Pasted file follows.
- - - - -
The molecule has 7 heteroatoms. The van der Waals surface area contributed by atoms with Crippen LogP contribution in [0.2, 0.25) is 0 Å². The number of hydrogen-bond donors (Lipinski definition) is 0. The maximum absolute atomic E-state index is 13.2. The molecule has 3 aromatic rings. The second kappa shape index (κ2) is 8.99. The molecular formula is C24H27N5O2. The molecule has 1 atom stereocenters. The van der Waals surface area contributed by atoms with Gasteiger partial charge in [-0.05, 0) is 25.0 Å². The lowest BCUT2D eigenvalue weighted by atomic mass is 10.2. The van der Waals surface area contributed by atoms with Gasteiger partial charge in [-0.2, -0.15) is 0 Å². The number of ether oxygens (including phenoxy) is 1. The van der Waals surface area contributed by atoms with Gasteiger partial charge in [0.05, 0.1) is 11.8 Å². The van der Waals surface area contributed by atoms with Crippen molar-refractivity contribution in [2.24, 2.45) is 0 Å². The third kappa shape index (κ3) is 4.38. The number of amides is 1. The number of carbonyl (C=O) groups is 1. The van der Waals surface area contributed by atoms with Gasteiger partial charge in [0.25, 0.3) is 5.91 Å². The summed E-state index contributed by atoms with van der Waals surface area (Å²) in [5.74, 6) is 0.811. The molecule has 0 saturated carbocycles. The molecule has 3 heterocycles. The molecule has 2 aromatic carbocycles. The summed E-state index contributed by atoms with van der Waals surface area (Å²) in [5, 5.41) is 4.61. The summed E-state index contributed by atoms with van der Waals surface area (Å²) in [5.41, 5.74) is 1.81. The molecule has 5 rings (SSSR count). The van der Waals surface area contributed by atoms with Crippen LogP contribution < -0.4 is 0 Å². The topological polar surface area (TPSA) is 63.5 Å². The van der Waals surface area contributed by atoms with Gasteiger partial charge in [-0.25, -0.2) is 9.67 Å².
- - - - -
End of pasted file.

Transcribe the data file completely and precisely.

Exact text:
The molecule has 7 heteroatoms. The van der Waals surface area contributed by atoms with Crippen LogP contribution in [0.2, 0.25) is 0 Å². The number of hydrogen-bond donors (Lipinski definition) is 0. The maximum absolute atomic E-state index is 13.2. The molecule has 3 aromatic rings. The second kappa shape index (κ2) is 8.99. The molecular formula is C24H27N5O2. The molecule has 1 atom stereocenters. The van der Waals surface area contributed by atoms with Gasteiger partial charge in [-0.05, 0) is 25.0 Å². The lowest BCUT2D eigenvalue weighted by atomic mass is 10.2. The van der Waals surface area contributed by atoms with Gasteiger partial charge in [-0.2, -0.15) is 0 Å². The number of ether oxygens (including phenoxy) is 1. The van der Waals surface area contributed by atoms with Gasteiger partial charge in [0.05, 0.1) is 11.8 Å². The van der Waals surface area contributed by atoms with Crippen molar-refractivity contribution in [2.24, 2.45) is 0 Å². The third kappa shape index (κ3) is 4.38. The number of amides is 1. The number of carbonyl (C=O) groups is 1. The van der Waals surface area contributed by atoms with Gasteiger partial charge in [0.25, 0.3) is 5.91 Å². The summed E-state index contributed by atoms with van der Waals surface area (Å²) in [5.74, 6) is 0.811. The molecule has 0 saturated carbocycles. The molecule has 3 heterocycles. The molecule has 2 aromatic carbocycles. The summed E-state index contributed by atoms with van der Waals surface area (Å²) in [5, 5.41) is 4.61. The summed E-state index contributed by atoms with van der Waals surface area (Å²) in [5.41, 5.74) is 1.81. The molecule has 5 rings (SSSR count). The van der Waals surface area contributed by atoms with Crippen LogP contribution < -0.4 is 0 Å². The topological polar surface area (TPSA) is 63.5 Å². The van der Waals surface area contributed by atoms with Gasteiger partial charge in [-0.25, -0.2) is 9.67 Å².